My long adventure through the Faelands of Amalur have finally come to an end. During my long playthrough I have covered everything from small tasks and side quests to changing fate, saving lives and effectively saving the world.
While some would be satisfied knowing my overall takeaway was generally positive, others would rather enjoy a lengthier review before investing their time in this game. If you wish to know more, read on for a video review and some extended thoughts on the overall game.
- A massive amount of story available for the world of Amalur.
- Feels like a single-player MMO without any of the downsides.
- Clearly has a significant amount of effort put into it.
- Some odd design choices like fast travel not being so fast.
- Too many side quests and tasks break the flow of the main and faction storylines.
- We will unlikely see a sequel or continuation of this world.
Normally this is the part where I discuss additional points not covered in the video, however this time around I did a lengthier discussion style review which effectively covered everything. So that leaves me discussing the painful split where we have a very long and generic game while on the other hand we have a huge amount of lore, content and effort put into this game. That begs the question, is this game worth investing the time and money into it?
Of course as of writing, the game is actually a daily deal at $4.99 USD on the “Steam Summer Sales” instead of the regular $19.99 USD. The game does come on sale around that 5$ often enough that money shouldn’t be an issue.
In terms of time it really depends what you are looking for. If you want an RPG with deep combat, character building and tons of unique gear, this game is simply not what you are looking for. While the action oriented combat is enjoyable at first, the lack of variety quickly wears that sentiment away. Within a couple hours you will have met the majority of enemies in the game, learned the simplistic enemy AI and attack patterns and started building up strength further reducing need for the timing based system. My focus on sorcery made things worse later in the game as I could wipe entire enemy mob encounters with a single attack. The gear and character building side is more of the same, they lack depth and become increasingly irrelevant the deeper you progress in the game.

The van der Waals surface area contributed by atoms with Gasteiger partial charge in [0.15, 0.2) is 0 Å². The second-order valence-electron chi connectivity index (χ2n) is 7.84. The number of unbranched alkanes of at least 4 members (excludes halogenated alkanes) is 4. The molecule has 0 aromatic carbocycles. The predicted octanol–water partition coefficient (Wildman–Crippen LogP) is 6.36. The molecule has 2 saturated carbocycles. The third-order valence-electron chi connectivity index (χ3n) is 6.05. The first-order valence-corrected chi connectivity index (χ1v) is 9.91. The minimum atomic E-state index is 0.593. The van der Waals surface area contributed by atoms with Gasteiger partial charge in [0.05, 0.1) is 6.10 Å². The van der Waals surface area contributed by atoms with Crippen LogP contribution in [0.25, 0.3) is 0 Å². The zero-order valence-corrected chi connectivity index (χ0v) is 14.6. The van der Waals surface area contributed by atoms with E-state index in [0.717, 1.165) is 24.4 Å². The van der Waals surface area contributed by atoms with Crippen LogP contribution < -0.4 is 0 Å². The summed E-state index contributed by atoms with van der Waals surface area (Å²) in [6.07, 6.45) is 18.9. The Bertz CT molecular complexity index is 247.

However if you are looking for a large, story rich world, then this could be the game for you. As discussed in the review, there is a huge amount of quests broken down into primary, faction, secondary and tasks. The primary and faction quests host their own storylines which are the most interesting part while secondary quests and tasks have some story to try and clear some of the repetitiveness. While I do appreciate having a story wrapped around many of these side quests, they increasingly disconnected from the world and end up severely fragmenting the main storyline as you run around completing them.
While the gameplay side of the story elements somewhat fell apart, I could still see the potential and detail that was put into the world of Amalur. Unfortunately this is also the most disappointing part of it all as we will likely never see a sequel or get any more story from this world due to the bankruptcy of 38 Studios. While many assets and projects have found a new home during the auction, Kingdoms Of Amalur did not reach an acceptable bid and was not picked up by another studio. It’s such a shame that we will probably never see the potential waiting to come out from this project.
Play time: 65:55:11 reported from save file, spent closer to 63h playing.
Completion: 179 quests completed, 1 faction not completed.
Last played: June 19th, 2014.
Platform: PlayStation 3.
Acquisition: Free via PS+ subscription.